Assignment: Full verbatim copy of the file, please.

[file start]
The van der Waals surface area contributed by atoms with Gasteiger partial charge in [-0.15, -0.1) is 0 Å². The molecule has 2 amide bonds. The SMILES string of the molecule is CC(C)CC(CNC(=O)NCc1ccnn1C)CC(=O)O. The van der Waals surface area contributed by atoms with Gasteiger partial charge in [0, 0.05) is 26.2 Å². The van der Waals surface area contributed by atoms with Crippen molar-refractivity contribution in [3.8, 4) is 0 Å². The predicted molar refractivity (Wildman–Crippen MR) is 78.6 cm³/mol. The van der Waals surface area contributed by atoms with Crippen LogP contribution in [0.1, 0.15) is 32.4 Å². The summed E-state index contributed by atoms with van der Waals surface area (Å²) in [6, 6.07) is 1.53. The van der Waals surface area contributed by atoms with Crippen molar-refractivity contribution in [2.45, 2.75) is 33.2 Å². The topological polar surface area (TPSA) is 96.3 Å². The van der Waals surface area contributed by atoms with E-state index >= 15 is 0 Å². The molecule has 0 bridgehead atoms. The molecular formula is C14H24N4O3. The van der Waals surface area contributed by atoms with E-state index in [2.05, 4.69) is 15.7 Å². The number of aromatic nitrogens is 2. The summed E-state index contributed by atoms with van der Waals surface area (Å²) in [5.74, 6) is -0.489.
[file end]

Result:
The van der Waals surface area contributed by atoms with Gasteiger partial charge in [-0.15, -0.1) is 0 Å². The molecule has 2 amide bonds. The SMILES string of the molecule is CC(C)CC(CNC(=O)NCc1ccnn1C)CC(=O)O. The van der Waals surface area contributed by atoms with Gasteiger partial charge in [0, 0.05) is 26.2 Å². The van der Waals surface area contributed by atoms with Crippen molar-refractivity contribution in [3.8, 4) is 0 Å². The predicted molar refractivity (Wildman–Crippen MR) is 78.6 cm³/mol. The van der Waals surface area contributed by atoms with Crippen LogP contribution in [0.1, 0.15) is 32.4 Å². The summed E-state index contributed by atoms with van der Waals surface area (Å²) in [6, 6.07) is 1.53. The van der Waals surface area contributed by atoms with Crippen molar-refractivity contribution in [2.45, 2.75) is 33.2 Å². The topological polar surface area (TPSA) is 96.3 Å². The van der Waals surface area contributed by atoms with E-state index >= 15 is 0 Å². The molecule has 0 bridgehead atoms. The molecular formula is C14H24N4O3. The van der Waals surface area contributed by atoms with E-state index in [2.05, 4.69) is 15.7 Å². The number of aromatic nitrogens is 2. The summed E-state index contributed by atoms with van der Waals surface area (Å²) in [5.74, 6) is -0.489.